Malta ranked worst in the EU for money-laundering risk: Basel AML Index 2021

Malta is the riskiest jurisdiction in the European Union for money-laundering risks, according to a new study. The 10th public edition of the Basel AML Index 2021 lists the island in 47thplace among 110 jurisdictions examined for money-laundering and terrorist financing risks.

Ranked at a similar level to countries like the Philippines, Cuba, Albania and Serbia, Malta was given a score of 5.45, the highest score, and thus highest risk, calculated for any EU country.

The next EU country on the list is Hungary, in 63rdplace with a score of 5.04, followed by Cyprus, in 67thplace with a score of 4.95.

Italy (84th with a score of 4.57), Ireland (87th with a score of 4.45), Belgium (95th, 3.94) and Spain (100th, 3.59) are among several other EU countries that make it to the list. The UK also features, in 93rd place, with a score of 4.05.

Haiti emerges as the riskiest country in the world for money laundering and terrorism financing, with a score of 8.49. Second on the list is the Congo (DRC) on 8.35 points. The least risky country is Andorra, in 110th place, with a score of 2.73.

Malta was placed on the global anti-money-laundering watchdog FATF’s grey-list in June this year, after having been put on alert a year earlier when the country failed a crucial Moneyval assessment.

The first EU country to ever be grey-listed, Malta’s failure to tackle glaring shortcomings around regulatory and enforcement practices, the failure to investigate and prosecute financial criminals, the lack of beneficial ownership transparency, as well as growing concern over issues such as its passport-selling programme, have been cited as the main reasons for the demotion.

The Basel AML Index, published annually since 2012, measures a jurisdiction’s vulnerability to money laundering and terrorist financing and its abilities to combat it. The study is based on publicly available data from the Financial Action Task Force (FATF), Transparency International, the World Bank and the World Economic Forum.

The points allocated to each jurisdiction studied are established based on: the quality of its anti-money-laundering and counter-terrorism-financing framework; bribery and corruption; financial transparency and standards; public transparency and accountability; and legal and political risks.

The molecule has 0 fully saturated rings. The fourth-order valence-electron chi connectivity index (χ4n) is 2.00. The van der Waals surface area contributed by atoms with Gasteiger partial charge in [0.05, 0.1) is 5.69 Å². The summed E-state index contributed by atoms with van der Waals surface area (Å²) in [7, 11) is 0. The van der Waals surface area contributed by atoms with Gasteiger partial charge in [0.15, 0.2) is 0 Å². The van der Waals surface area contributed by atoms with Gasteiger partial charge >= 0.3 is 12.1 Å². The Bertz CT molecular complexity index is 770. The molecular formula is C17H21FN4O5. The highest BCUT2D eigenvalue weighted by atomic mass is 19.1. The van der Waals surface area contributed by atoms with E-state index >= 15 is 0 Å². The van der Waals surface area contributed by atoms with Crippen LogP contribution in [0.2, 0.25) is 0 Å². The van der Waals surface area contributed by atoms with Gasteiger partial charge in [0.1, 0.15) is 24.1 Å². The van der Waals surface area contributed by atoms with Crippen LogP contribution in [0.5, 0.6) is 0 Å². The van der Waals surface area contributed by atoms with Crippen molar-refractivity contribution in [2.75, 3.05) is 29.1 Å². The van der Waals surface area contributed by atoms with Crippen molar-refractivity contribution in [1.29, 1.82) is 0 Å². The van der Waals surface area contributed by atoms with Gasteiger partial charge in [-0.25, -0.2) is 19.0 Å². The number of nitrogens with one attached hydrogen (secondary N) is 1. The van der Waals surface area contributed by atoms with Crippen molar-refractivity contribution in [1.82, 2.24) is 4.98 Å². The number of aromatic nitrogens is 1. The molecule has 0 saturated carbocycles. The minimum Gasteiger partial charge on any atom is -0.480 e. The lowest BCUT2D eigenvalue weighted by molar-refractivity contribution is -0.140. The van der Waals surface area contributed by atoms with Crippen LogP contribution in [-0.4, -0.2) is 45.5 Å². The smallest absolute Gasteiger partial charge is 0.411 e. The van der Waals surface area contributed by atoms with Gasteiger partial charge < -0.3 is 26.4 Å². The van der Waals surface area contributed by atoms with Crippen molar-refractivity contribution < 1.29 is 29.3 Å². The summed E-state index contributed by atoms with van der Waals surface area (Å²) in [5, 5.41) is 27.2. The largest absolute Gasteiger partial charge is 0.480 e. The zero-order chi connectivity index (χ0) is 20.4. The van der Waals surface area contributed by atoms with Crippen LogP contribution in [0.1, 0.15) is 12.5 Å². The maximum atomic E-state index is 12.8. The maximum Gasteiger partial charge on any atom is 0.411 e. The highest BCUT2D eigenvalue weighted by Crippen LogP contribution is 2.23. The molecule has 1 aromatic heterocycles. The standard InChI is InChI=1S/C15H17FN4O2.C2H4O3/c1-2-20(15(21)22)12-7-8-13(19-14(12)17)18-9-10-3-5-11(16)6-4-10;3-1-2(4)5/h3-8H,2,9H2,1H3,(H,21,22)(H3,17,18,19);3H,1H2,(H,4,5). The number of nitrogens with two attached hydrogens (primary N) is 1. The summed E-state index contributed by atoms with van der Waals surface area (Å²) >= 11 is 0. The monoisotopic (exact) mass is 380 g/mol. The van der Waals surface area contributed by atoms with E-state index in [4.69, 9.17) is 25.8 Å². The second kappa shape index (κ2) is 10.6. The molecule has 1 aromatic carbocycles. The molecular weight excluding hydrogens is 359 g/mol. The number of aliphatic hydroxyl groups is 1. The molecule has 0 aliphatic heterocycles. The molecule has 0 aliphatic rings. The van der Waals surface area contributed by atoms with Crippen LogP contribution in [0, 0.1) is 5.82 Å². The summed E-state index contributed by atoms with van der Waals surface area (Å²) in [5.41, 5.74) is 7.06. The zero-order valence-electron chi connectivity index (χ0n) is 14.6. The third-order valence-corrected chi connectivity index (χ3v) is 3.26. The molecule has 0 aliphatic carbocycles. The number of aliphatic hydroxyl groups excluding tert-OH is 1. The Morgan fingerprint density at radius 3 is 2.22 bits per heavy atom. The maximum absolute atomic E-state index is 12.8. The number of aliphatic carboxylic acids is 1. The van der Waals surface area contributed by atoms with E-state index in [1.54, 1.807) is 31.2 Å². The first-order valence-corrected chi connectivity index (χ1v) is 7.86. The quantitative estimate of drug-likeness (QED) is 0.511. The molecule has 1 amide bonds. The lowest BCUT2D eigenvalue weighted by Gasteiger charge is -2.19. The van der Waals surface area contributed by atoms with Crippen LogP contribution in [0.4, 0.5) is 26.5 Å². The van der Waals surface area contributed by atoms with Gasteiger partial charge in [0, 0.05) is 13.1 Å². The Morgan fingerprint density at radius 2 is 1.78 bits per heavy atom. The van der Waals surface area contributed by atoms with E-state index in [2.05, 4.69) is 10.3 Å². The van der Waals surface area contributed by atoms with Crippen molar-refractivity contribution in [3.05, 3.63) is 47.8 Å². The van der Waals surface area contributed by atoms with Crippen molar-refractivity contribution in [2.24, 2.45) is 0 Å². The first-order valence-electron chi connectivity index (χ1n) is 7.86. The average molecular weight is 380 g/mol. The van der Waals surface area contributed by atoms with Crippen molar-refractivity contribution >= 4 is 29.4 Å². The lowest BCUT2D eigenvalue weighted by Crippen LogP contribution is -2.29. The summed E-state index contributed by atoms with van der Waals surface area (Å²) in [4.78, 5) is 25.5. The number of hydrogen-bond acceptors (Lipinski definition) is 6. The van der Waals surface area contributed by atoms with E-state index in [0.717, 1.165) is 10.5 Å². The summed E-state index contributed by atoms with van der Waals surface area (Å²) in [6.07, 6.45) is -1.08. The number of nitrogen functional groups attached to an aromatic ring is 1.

The report highlights various globally emerging risks around money laundering, as well as established areas of concern. These include money laundering threats related to virtual assets and cryptocurrencies, which, the authors write, jurisdictions are failing to respond to effectively.

Despite scant data on how many of the estimated 106 million cryptocurrency users worldwide may be using these for criminal purposes, the borderless nature and lack of regulation makes virtual currencies easy options to conceal proceeds of corruption and other crimes.

The publication cites a 2021 report by blockchain analysis firm Chainalysis, that found of the estimated USD 21.4 billion in cryptocurrency transactions in 2019, criminal activity represented around 2.1 percent (USD 450 million).

The Index also questions the effectiveness of jurisdictions’ AML systems, in which not enough effort is put into preventing money-laundering crimes from taking place. “Ineffective systems are the general rule, but jurisdictions consistently score worse for prevention than for enforcement,” the report says.

Slow and ineffective implementation of beneficial ownership registries is another major issue of concern that “continues to provide safe havens for dirty money,” the authors of the Index write. They stress, this is damaging for individual jurisdictions, but more importantly undermines all global efforts to combat money laundering.

A further weakness in jurisdictions’ ability to fight against money-laundering is the underperformance of lawyers, accountants, real estate agents and other non-financial businesses and professions on compliance with AML/CFT standards.

The report calls for more stringent supervision of service providers and says this is “urgently needed to close that gap”.

 

 

                           
                               
guest
5 Comments
Oldest
Newest Most Voted
Inline Feedbacks
View all comments
John
John
11 days ago

This is the result of the incompetence of the likes of FIAU’s Deputy Director Alfred Zammit and his buddies.

Malta is being punished due to the lack of foresight and lack of action of these incompetent officials.

Carmel
Carmel
11 days ago
Reply to  John

This was deliberate. The Road Map, remember?

Gerard Caruana
Gerard Caruana
11 days ago
Reply to  John

‘Incompetence’ is what they will plead at best. This was an instalment of a criminal syndicate.

saviour mamo
saviour mamo
11 days ago

The government of Joseph Muscat made it a policy to work hand in hand with crooks.

carlo
carlo
11 days ago

The muvument KORROTT should frame this latest certificate with that of the most corrupt artful dodger in the mediterranean and hang them both on the forth floor of the their corrupt den where corruption was baked.

Related Stories

From cranes to craniums
Our minister of finance, Clyde Caruana, is back with
Government offers Corinthia Group Ghajn Tuffieha site for €10.3 million
After more than two years of negotiations between the
Support investigative journalism that speaks truth to power.